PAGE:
At Willows Academy, we work hard to make links in different curriculum areas and strive to ensure that our lessons are fun and engaging for the children. 

We provide a skills and knowledge based curriculum that is taught through engaging, creative topics. It is important that our classrooms represent the children’s experiences and learning. Therefore, where possible we create immersive learning spaces that enrich the learning experience across Key Stages 1 & 2.

These environments grow and develop throughout a topic; demonstrating the children's learning journey. This helps our children develop core skills in reading, writing, the spoken word, maths and science.

With a variety of creative spaces in which to work and learn, children are focused and display excellent behaviours to learn. This pedagogy enables the social, moral, spiritual and cultural development of our children to be interwoven into the very fabric of school life and their daily learning.

To ‘hook’ our children into their learning we deliver unlocking events. These events raise the engagement of our leaners. Where possible we aim to provide a real project, which relates to the world in which we live in today.  Our projects aim to enable children to present their learning in a meaningful manner, often to an audience or our wider school community. This curriculum facilitates a variety of ways to interact and experience a myriad of lessons presented in an engaging and simulating way –ensuring the very best outcomes for all of our children.

To ensure that outcomes in reading, writing and maths continue to improve across the academy, our broader curriculum builds on the core subjects, ensuring many cross-curricular opportunities for reading, writing, oracy, maths and science are created. Where possible, we use texts that link to our topic as a way of developing English skills further. This allows us to consolidate the core skills, embed them and practice them in a range of contexts.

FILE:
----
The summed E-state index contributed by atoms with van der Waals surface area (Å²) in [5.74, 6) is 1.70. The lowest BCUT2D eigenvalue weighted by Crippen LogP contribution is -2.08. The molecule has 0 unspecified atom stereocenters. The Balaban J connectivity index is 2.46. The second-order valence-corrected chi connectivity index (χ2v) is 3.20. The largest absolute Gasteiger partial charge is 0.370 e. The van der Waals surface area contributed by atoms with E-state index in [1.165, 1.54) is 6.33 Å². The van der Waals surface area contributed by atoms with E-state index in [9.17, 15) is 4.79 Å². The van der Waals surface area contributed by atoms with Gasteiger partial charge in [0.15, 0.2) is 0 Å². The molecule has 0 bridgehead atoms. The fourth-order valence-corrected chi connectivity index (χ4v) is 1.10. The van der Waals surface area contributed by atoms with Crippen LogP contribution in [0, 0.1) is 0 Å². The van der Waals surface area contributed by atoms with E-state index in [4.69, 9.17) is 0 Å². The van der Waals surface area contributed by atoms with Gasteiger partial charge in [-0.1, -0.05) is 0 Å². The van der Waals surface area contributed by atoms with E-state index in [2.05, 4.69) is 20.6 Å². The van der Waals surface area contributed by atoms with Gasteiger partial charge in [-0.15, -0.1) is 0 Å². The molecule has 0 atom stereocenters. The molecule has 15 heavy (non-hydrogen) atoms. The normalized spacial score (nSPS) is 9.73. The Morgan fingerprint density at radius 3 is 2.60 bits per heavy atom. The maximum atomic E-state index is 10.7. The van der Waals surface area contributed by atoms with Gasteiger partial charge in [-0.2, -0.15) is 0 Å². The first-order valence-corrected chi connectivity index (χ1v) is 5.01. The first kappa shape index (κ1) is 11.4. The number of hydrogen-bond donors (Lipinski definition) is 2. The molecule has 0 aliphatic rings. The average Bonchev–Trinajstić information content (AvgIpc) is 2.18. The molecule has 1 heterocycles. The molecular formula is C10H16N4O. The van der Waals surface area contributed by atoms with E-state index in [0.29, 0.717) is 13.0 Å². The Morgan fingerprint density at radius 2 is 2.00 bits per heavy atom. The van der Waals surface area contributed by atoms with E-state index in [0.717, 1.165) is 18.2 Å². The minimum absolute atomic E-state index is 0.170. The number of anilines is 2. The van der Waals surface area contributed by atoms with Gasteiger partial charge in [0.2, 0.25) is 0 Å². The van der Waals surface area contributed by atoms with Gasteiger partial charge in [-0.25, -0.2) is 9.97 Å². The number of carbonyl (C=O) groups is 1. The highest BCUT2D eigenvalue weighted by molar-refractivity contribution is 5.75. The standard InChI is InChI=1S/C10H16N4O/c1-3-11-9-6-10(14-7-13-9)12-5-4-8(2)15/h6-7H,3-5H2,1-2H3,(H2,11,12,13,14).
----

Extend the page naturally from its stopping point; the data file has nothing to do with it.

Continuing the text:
Our new ‘Mission curriculum’ was launched in January 2019.  We have six drivers for the new curriculum to ensure our children are best equipped for their world in the 21st century. The aim is to create forward thinkers, independent researchers and inquiring minds. The planners, creators, organisers and presenters of this new innovative curriculum are the children themselves. 

We want our children to be;

  • Global Guardians
  • Community Ambassadors
  • Technical Trail-Blazers
  • Researchers
  • Questioners
  • Presenters

The children will study ‘Missions’ based on the content of the national curriculum where these essential elements will be woven into their learning and experiences. These missions are presented as questions. It is for our children to plan their learning journey to best answer the question and present their learning. We, as teachers, are facilitators and guides. Their independence and personal development is key.

Foundation Stage

Exploring and using media and materials:

Exploring and using media and materials: children sing songs, make music and dance, and experiment with ways of changing them. They safely use and explore a variety of materials, tools and techniques, experimenting with colour, design, texture, form and function.